I see some of the critical comments since mine are more substantive and helpful. And certainly not as mean sounding as mine now seems to me upon a second look. My point and goal in posting my original comment was that I felt your article showed surface level thinking, and had a sort of undeserved self-righteousness to it (maybe I am reading into this). I don’t see credentials to justify your giving others direction on this topic and given your other impressive titles and qualifications in other areas, this article might nevertheless influence people in a dangerous way (in my view) . I probably should have simply posted this comment alone instead of the impulsive one I sent before. I apologize.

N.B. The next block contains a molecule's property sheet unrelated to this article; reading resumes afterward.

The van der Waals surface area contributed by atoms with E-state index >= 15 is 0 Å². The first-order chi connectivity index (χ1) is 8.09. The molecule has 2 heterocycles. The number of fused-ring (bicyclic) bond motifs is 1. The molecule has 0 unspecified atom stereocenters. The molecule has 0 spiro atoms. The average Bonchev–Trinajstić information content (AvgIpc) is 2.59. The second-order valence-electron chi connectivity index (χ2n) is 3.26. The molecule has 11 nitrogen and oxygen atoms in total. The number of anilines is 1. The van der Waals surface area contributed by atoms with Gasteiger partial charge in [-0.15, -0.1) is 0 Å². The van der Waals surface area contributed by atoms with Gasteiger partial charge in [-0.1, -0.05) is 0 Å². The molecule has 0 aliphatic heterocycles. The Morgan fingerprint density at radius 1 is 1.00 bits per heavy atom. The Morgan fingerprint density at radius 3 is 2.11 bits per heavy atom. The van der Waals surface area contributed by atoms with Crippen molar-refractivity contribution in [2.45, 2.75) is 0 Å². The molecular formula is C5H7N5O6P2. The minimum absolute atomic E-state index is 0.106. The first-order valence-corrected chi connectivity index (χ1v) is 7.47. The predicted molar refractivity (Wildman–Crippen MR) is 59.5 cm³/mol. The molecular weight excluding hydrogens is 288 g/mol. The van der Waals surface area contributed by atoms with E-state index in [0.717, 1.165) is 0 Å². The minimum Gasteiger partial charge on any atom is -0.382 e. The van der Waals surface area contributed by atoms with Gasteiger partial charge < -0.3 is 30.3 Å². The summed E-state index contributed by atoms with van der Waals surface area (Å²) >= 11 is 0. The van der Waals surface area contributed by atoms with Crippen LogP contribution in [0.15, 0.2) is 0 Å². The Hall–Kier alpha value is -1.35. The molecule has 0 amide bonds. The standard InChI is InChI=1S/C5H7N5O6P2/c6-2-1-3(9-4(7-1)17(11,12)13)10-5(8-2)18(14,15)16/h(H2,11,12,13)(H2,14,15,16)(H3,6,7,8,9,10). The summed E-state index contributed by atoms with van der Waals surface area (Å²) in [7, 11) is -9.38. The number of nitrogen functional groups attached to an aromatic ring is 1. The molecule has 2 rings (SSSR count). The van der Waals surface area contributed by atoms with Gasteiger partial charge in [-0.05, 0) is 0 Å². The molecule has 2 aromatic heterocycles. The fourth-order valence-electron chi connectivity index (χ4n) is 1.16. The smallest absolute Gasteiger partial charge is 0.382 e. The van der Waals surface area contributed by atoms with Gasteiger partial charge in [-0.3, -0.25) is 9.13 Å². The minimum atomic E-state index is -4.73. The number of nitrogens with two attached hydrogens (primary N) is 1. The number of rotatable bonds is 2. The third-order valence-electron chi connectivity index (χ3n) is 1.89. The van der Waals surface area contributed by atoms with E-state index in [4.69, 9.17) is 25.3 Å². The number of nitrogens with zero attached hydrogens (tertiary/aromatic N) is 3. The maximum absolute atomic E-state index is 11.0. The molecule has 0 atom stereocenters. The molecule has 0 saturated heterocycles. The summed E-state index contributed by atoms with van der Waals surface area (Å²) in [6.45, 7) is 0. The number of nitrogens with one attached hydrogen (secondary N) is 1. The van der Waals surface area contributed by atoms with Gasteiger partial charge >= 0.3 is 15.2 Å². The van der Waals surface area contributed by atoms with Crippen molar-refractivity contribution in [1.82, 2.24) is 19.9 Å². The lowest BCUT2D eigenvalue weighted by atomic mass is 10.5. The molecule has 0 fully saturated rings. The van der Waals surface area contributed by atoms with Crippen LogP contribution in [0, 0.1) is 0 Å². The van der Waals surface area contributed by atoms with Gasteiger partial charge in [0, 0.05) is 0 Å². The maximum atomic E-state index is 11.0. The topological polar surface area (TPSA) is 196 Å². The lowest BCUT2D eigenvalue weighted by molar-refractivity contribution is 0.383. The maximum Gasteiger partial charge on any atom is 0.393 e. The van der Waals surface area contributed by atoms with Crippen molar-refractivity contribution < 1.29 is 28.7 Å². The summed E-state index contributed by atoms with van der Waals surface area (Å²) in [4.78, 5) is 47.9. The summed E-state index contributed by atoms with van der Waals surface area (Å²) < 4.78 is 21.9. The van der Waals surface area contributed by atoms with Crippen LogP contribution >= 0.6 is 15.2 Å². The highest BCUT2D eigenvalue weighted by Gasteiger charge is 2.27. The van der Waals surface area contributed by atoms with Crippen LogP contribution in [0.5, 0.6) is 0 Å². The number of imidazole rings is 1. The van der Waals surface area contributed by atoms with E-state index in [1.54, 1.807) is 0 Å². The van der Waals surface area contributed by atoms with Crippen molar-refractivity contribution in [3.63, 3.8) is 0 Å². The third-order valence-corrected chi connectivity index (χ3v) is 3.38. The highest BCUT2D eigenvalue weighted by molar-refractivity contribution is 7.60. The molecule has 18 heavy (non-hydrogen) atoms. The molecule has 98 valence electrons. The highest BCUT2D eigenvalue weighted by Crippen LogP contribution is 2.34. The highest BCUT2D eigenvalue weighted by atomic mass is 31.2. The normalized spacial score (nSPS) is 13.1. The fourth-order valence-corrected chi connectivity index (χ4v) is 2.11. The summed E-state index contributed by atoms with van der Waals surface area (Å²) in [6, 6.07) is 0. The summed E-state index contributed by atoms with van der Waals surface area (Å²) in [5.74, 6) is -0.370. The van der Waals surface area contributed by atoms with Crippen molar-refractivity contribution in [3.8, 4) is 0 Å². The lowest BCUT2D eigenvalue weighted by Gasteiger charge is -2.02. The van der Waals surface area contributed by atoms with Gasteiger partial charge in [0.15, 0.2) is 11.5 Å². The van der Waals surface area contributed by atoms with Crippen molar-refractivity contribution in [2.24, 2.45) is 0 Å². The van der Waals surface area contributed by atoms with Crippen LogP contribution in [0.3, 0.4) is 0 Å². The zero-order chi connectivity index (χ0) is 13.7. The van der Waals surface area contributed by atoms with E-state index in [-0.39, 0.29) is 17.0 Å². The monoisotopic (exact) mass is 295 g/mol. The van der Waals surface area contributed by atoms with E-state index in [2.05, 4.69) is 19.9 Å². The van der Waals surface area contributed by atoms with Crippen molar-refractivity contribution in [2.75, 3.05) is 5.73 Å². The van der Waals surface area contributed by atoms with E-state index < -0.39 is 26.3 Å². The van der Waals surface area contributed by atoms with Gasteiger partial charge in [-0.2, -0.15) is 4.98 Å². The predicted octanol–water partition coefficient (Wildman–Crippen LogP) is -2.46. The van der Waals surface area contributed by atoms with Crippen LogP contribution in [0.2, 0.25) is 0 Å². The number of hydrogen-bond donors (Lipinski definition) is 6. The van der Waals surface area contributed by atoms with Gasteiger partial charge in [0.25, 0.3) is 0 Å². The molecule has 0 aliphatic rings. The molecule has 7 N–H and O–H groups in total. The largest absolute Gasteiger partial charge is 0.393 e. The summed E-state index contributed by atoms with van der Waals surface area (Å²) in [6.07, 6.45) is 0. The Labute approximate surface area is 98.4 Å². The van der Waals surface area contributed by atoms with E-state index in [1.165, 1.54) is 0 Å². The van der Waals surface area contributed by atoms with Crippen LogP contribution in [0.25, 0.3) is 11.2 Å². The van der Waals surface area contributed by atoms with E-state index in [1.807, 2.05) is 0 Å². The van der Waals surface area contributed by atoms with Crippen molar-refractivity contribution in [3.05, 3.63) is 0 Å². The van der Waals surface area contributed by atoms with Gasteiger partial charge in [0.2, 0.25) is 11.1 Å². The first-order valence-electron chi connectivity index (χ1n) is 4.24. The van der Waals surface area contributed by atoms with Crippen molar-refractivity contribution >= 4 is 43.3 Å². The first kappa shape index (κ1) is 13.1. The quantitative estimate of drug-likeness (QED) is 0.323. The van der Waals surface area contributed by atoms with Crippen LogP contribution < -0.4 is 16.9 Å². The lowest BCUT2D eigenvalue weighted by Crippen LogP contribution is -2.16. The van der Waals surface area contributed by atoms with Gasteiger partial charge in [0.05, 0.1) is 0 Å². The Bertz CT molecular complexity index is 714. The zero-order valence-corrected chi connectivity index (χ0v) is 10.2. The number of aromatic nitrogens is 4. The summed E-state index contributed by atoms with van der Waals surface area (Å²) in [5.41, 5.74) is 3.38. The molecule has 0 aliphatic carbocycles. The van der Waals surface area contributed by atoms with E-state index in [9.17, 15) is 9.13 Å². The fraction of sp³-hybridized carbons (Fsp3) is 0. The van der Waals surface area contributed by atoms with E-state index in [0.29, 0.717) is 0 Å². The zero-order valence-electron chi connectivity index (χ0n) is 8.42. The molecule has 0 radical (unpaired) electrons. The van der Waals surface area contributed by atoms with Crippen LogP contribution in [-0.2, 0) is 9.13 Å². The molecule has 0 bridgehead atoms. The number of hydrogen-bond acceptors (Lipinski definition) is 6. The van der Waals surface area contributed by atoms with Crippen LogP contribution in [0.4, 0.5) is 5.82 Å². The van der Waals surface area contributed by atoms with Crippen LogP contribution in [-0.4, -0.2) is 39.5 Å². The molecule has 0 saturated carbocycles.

• Norah

    You did not say whether the two were in residency or fellows programs. If they were and Sean’s moonlighting was causing him to be late for shifts , or asking others to cover for him, then I think that would have been an injustice in Terry’s eyes and therefore, after talking to Sean, he could justify reporting him. My concern with this scenario is with a man who disregards contracts with impunity when such contract is in opposition to his desires at at he time. Would he also disregard the Hippocratic Oath, if he so chose? To me a lack of basic moral behavior is the root of injustice.

  • I’m really glad I discovered this blog; you write interesting articles. I totally agree with you on this one. Look at Zimbabwe, the world is carrying on as it always has with only pathetic token gestures to try to change things, and sadly Mugabe knows this all too well.

    Julian: Thanks. I hope to keep it interesting for you.


  • […] A Force For Good In a previous post, Evil Triumphs When Good People Do Nothing, I argued that justice exists in the world only because good people stand up against injustice and […]

  • rdp